Image source: Netflix.
Continue Reading Below
All those movies and television shows on Netflix (NASDAQ: NFLX) don't come cheap. The streaming-video leader expects to spend $6 billion on content this year. It's hard to generate any cash with that much spending when the company has generated only $7.6 billion in total revenue over the trailing 12 months. Indeed, CFO David Wells told the audience at Goldman Sachs' Communacopia conference, "We're burning or needing, in terms of free cash flow, about $1 billion to $1.2 billion a year."
Importantly, Wells added, "I don't see that changing."
Netflix is investing heavily in its global expansion and original content -- which costs more upfront than content licensing. To fund that investment, it's been tapping the debt markets. Netflix already has $2.4 billion of long-term debt on its balance sheet, and it plans to raise more debt in late 2016 or early 2017.
How much more debt can Netflix afford?
The debt markets are still very attractive, but should investors concern themselves that Netflix is piling up a mountain of debt to fund its expansion?
Wells argues that Netflix still has some way to go before it taps out its ability to leverage the company. He says the company could raise as much as 25% of its market cap in debt. With a market cap around $40 billion, that implies Netflix could quadruple its debt load.
But if you compare Netflix with other media companies, it could be even more levered without facing much backlash, according to Wells. CBS (NYSE: CBS), for example, has $9.5 billion in long-term debt, with a market cap less than $23 billion. Viacom (NASDAQ: VIA) has $12.3 billion in long-term debt with a market cap of $15.6 billion. And Viacom is getting ready to issue another $1 billion bond offering.
Considering Netflix is a larger company than both CBS and Viacom, there's no need for it to rack up the same relative amount of debt as either of those more traditional media companies. But since it has a reliable and steady stream of revenue coming in from subscriptions every month, it can certainly afford to take on more debt than companies with more seasonality. Its $1.8 billion cash buffer helps as well.
Why it's worth it for Netflix to raise debt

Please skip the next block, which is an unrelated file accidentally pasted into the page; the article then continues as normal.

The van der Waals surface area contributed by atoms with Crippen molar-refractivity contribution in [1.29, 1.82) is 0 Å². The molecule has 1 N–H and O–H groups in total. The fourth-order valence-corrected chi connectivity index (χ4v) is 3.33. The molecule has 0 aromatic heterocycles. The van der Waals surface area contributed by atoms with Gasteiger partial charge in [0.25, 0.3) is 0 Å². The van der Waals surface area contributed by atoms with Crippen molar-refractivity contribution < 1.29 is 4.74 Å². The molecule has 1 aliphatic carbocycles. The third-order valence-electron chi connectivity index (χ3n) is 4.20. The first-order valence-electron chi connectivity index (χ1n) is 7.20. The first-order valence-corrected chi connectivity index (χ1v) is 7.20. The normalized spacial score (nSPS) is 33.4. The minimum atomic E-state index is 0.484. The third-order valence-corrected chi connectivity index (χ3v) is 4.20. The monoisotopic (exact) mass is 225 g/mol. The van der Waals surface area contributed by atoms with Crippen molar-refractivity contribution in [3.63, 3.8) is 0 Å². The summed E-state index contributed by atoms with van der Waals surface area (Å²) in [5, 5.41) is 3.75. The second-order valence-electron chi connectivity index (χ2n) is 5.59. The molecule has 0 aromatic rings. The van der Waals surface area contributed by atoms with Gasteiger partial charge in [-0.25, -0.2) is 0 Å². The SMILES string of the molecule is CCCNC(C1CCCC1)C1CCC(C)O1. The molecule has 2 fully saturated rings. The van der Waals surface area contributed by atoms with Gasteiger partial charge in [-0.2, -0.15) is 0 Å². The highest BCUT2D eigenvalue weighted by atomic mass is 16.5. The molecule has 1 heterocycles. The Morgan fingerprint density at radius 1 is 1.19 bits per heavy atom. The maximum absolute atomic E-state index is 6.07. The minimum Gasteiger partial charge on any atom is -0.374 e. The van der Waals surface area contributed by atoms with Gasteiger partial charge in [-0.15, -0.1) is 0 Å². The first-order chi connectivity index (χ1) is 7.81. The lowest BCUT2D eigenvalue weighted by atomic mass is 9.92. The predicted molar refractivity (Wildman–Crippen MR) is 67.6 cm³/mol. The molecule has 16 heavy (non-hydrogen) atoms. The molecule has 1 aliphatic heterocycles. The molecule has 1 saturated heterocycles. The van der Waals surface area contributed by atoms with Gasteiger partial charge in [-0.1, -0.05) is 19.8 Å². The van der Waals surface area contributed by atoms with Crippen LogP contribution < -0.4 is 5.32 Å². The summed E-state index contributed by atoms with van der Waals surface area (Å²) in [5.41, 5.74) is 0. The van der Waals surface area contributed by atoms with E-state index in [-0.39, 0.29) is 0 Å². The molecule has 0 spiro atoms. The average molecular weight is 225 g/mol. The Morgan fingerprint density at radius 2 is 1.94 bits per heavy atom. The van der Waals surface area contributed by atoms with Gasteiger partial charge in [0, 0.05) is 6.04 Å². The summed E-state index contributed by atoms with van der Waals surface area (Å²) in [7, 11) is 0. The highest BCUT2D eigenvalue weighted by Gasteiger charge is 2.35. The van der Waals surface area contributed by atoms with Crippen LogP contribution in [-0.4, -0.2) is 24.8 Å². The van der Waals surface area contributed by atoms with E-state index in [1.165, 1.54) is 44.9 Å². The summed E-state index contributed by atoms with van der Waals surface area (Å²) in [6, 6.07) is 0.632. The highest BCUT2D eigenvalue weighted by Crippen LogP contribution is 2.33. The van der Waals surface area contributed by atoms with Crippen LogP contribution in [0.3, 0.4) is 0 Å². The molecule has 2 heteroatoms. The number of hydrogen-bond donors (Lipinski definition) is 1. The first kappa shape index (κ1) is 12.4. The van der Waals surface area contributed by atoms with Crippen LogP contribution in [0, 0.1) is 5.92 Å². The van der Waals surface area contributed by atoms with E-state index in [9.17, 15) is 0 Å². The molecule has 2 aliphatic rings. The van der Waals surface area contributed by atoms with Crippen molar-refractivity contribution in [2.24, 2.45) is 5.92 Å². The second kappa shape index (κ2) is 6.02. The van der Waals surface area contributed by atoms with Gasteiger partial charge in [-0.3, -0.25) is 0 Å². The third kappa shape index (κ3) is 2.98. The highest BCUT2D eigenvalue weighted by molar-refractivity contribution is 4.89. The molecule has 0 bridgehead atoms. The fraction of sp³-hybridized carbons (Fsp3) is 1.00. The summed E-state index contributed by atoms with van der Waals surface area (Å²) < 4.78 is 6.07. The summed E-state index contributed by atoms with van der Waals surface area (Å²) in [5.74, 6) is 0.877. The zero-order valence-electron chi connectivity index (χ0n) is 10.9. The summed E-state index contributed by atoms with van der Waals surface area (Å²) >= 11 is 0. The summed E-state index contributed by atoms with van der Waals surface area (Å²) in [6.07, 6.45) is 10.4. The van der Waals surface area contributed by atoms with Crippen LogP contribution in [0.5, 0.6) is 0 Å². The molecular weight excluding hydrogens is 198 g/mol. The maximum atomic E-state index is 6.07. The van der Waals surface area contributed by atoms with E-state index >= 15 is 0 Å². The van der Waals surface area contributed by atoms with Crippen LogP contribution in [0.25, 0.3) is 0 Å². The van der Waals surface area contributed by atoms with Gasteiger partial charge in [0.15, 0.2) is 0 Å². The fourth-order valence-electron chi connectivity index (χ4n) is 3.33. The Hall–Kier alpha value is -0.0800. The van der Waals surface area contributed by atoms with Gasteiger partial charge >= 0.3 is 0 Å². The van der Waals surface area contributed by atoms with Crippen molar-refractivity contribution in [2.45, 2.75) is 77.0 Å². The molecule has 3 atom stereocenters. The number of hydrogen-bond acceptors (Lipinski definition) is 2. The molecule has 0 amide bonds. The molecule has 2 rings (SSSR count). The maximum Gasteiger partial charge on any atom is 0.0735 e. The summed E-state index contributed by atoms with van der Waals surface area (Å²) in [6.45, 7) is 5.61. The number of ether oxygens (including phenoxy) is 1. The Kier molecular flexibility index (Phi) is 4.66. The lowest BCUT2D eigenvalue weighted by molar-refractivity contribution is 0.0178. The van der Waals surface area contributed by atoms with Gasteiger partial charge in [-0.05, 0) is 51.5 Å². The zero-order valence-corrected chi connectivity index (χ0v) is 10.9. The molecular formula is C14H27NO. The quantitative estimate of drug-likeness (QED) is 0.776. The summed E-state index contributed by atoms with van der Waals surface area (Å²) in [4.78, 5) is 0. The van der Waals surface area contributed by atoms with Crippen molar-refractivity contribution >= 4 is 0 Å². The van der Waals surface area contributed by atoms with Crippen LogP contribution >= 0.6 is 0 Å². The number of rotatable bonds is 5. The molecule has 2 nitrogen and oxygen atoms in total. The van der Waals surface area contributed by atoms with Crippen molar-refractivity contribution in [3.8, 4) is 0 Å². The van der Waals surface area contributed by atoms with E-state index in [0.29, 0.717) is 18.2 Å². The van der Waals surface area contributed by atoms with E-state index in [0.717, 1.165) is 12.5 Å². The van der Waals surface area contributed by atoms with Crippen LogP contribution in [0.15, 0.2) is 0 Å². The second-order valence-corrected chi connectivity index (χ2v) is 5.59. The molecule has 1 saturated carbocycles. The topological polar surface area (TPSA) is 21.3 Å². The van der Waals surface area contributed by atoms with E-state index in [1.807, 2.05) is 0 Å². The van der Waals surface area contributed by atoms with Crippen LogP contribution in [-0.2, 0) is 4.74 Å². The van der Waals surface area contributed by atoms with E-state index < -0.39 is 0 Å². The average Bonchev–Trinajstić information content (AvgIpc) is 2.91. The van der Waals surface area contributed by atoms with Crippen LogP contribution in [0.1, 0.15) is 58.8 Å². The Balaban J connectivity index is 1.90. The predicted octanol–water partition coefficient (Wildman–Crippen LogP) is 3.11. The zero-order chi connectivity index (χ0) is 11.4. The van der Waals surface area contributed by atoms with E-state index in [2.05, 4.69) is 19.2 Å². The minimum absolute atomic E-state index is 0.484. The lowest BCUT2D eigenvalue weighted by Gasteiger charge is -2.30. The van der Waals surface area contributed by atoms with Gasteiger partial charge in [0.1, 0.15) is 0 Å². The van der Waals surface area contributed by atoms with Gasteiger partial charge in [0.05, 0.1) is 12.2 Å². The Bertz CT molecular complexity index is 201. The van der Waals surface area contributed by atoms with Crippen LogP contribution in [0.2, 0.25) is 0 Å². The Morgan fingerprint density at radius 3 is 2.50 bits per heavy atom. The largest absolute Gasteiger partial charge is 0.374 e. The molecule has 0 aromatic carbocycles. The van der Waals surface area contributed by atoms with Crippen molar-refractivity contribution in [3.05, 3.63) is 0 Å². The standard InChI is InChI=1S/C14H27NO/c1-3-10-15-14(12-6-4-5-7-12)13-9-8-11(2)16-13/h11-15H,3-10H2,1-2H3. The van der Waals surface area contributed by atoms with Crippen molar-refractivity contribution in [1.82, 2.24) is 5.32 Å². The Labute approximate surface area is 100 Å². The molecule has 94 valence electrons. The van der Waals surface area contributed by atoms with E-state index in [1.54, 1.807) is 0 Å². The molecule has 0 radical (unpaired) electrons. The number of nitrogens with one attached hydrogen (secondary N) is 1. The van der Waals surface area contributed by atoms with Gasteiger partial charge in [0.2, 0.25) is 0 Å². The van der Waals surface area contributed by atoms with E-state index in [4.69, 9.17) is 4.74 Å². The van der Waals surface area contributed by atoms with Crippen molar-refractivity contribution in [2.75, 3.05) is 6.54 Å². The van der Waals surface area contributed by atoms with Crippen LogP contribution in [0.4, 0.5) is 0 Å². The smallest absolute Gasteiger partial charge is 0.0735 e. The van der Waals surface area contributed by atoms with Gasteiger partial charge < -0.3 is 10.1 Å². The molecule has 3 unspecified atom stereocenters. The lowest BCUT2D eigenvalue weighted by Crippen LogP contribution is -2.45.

Most of Netflix's debt is going to fund its growing investment in original content. Wells indicated that the company's goal is for 50% of its content to be originals eventually. Originals cost Netflix a lot up front, but they account for an outsized portion of viewing on Netflix and help reduce churn as new originals come out every month.
Licensed content from the likes of CBS or Viacom comes with a term limit. Once that term expires, Netflix either has to renew the contract with new terms or let it go. Additionally, it's much more difficult to acquire global rights for licensed content. With Netflix's global expansion earlier this year, global content rights that it can hold indefinitely are very valuable.
In the long run, original content is one of the most effective ways for it to deploy cash. Using debt effectively should enable Netflix to grow its subscriber base as quickly as possible.
At some point, Netflix will have a large enough catalog of originals that it won't have to incrementally increase its content spending every year to attract new subscribers. At that point, Netflix will theoretically become a cash-generating machine as its monthly subscription revenues start falling to the bottom line. But even Wells wasn't bold enough to venture a guess on when that might be.
A secret billion-dollar stock opportunity The world's biggest tech company forgot to show you something, but a few Wall Street analysts and the Fool didn't miss a beat: There's a small company that's powering their brand-new gadgets and the coming revolution in technology. And we think its stock price has nearly unlimited room to run for early in-the-know investors! To be one of them, just click here.
Adam Levy has no position in any stocks mentioned. The Motley Fool owns shares of and recommends Netflix. Try any of our Foolish newsletter services free for 30 days. We Fools may not all hold the same opinions, but we all believe that considering a diverse range of insights makes us better investors. The Motley Fool has a disclosure policy.